Esophageal cancer surgery at the Sachsenhausen Clinic, Germany, Frankfurt

Esophageal cancer surgery

The treatment of choice for esophageal cancer is surgery. Your goal is to completely remove the tumor tissue and thereby cure the disease. The scope of the operation depends on the stage of the cancer. If the tumor is still in an early stage (so-called early carcinoma) and is therefore limited only to the superficial parts of the esophageal mucosa, it may be removed endoscopically while preserving the esophagus.

In the majority of cases, however, it is necessary to completely or at least partially remove the esophagus in order to completely remove the tumor tissue and the surrounding lymph nodes. The decisive factor for the success of the operation is that the tumor can be removed with a safety margin in healthy tissue. This means that the surgeon not only removes the tumor itself, but healthy tissue beyond its borders. This is to ensure that no tumor cells remain in the body that could grow into a new tumor.

As for the removal of other organs, so-called minimally invasive procedures are becoming increasingly common in the surgical removal of the esophagus. Small incisions made using special instruments in the abdominal cavity (laparoscopic procedure) and / or the chest (thoracoscopic procedure) enable fewer complications and faster patient recovery. This even seems to have a positive impact on the overall results, that is, the chances of the patient recovering.

During the operation, the lymph nodes surrounding the tumor are always completely removed (lymphadenectomy). This happens for safety, since the tumor can spread through the lymphatic system. In addition, the microscopic examination of the removed lymph nodes can determine the actual extent of the disease.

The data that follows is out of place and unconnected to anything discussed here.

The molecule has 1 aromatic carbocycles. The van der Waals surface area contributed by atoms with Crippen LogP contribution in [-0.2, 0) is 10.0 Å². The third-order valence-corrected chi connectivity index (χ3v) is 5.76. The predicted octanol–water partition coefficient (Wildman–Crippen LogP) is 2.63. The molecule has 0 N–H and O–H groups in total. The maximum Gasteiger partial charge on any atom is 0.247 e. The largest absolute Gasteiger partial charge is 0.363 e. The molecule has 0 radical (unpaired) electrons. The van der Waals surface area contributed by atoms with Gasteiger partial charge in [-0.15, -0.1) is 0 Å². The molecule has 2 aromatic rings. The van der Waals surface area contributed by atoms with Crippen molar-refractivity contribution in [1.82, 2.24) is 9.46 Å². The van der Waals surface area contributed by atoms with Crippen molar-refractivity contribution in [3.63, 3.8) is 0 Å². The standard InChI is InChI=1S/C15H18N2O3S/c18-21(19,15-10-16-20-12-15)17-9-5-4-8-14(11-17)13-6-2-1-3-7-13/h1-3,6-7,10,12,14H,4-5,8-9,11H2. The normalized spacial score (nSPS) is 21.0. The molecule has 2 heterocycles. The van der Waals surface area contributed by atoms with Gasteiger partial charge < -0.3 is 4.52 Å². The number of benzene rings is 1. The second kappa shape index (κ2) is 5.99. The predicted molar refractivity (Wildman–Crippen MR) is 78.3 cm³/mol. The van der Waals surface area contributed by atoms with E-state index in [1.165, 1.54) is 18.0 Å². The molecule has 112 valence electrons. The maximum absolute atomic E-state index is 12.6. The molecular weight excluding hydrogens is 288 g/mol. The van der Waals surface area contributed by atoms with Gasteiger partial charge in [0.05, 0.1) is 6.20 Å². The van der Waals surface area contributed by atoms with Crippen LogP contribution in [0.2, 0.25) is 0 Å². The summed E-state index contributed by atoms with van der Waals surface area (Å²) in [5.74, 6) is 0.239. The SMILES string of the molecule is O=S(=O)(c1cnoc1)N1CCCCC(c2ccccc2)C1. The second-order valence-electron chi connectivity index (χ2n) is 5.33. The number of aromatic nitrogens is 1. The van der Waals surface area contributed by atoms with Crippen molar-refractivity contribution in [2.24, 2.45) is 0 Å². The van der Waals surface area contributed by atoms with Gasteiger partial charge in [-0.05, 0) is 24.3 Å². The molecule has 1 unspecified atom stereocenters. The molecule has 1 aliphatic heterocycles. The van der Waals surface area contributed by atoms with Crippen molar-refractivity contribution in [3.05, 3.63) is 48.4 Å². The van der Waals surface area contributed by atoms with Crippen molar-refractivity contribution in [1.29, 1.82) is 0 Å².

The remaining healthy parts of the esophagus are then connected to the stomach so that the patient can continue to eat. If the stomach is not suitable as an esophageal replacement, a segment of the large intestine or small intestine is used.

The basic requirement for performing such a large and stressful operation is that the patient is in a good general condition and does not suffer from serious comorbidities.

If the tumor is no longer limited to the inner layers of the mucous membrane, chemotherapy or combined radiation chemotherapy (radiochemotherapy) is usually carried out before the operation. With the help of this supportive neoadjuvant treatment, the tumor is reduced in size and cancer cells scattered throughout the body are destroyed. The chances of success increase considerably through the additional treatment. Studies have shown that long-term survival rates in esophageal cancer are significantly improved by neoadjuvant treatment. Other studies even indicate that in some cases, if radiation chemotherapy works well, especially with squamous cell carcinoma, successful therapy is possible even without surgery. Depending on the operational risk of the individual patient, the doctor will talk to him about this option and select the treatment concept accordingly (so-called definitive (higher-dose) radiation chemotherapy).

Supportive (adjuvant) chemoradiation therapy can also be carried out after the operation. However, one advantage of this treatment has so far not been clearly proven and, moreover, has greater side effects than the therapy before the operation.

If daughter tumors (metastases) have already formed in more distant regions of the body, healing is no longer possible. Surgery would then only serve the purpose of alleviating any symptoms that may arise, or preventing or treating complications. Such a situation exists, for example, if the tumor obstructs the passage of food through its growth. However, instead of surgery, endoscopic procedures are usually used today, i.e. measures that establish the passage of food as part of a mirroring or secure nutrition via the gastrointestinal tract (placement of an esophageal stent or a feeding tube).